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What Can I Do About Office Sexual Harassment?

It is the harasser’s behavior that is inappropriate, not your confrontation.
Grabbing or impeding one's movement would be considered sexual harassment.
Article Details
  • Written By: Henry Gaudet
  • Edited By: A. Joseph
  • Last Modified Date: 26 November 2014
  • Copyright Protected:
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    Conjecture Corporation
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Office sexual harassment, in forms such as lewd jokes and overt sexual advances, often causes feelings of discomfort and anxiety but can also cause feelings of helplessness. If you experience sexual harassment in the office, whether as the target of that attention or as a witness to inappropriate acts, there are measures you can take. In many cases, confrontation with the person responsible is sufficient. When stronger measures are required, you can speak with your supervisor or your human resources department, and you might want to consider legal action in some cases.

Definitions of office sexual harassment vary from one jurisdiction to the next, but the basic concept typically is the same. Many employers have a sexual harassment policy as well, and your manager or human resources department can provide details. Office sexual harassment is widely considered to be any unwelcome activity or attention of a sexual nature, and it might include jokes, innuendo, display of inappropriate photographs or leering as well as more aggressive physical actions such as grabbing or impeding one's movement. In most regions, actions must be relatively severe or recurring, causing the victim discomfort or anxiety. Innocuous compliments to a coworker’s appearance, for instance, generally are not considered harassing, but frequent or suggestive remarks would be inappropriate.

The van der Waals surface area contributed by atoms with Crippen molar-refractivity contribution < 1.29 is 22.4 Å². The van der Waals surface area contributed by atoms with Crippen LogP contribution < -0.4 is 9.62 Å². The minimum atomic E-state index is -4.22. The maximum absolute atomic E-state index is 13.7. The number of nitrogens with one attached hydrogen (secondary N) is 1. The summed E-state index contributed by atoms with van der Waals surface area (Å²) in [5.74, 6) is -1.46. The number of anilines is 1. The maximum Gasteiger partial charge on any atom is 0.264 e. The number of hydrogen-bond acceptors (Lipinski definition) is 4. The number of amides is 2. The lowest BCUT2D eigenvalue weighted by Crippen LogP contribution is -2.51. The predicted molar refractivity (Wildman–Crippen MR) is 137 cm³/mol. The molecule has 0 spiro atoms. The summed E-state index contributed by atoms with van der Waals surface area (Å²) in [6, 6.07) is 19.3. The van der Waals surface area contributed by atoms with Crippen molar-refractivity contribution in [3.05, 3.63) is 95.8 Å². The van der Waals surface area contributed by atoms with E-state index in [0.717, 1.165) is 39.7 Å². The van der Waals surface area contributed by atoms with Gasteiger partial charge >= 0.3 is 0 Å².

Most sexual harassment policies define the activity as undesired, meaning that your first step when faced with office sexual harassment is to clearly state your discomfort or displeasure. It is important that your statements are completely clear, blunt and unapologetic. Remember, it is the harasser’s behavior that is inappropriate, not your confrontation.

Documentation is another critical step you can take to combat sexual harassment. Record incidents in detail, including dates, times and exactly what occurred. Be sure to include the names of any potential witnesses as well. Try to keep your account objective, sticking to the facts. Making the aggressor aware of your records might help as a deterrent, but be sure to keep these records secure, away from the workplace, where they might be stolen or altered.

Often, people are reluctant to report office sexual harassment, but this can be one of your most effective tools in bringing the harassment to an end. In most jurisdictions, employers have clear legal obligations when faced with allegations of sexual harassment, and ignoring your report will most likely expose the company to legal action. Even when your supervisor is the accused harasser, an official report will make your allegations much more difficult to avoid.

In those case where dealing with your employer’s management structure does not work, you might need to file a complaint with other agencies. If you belong to a union, you can file a grievance. You might also pursue legal options, filing a complaint or a lawsuit. In each of these cases, your documentation will help defend your case and bring the office sexual harassment to an end.

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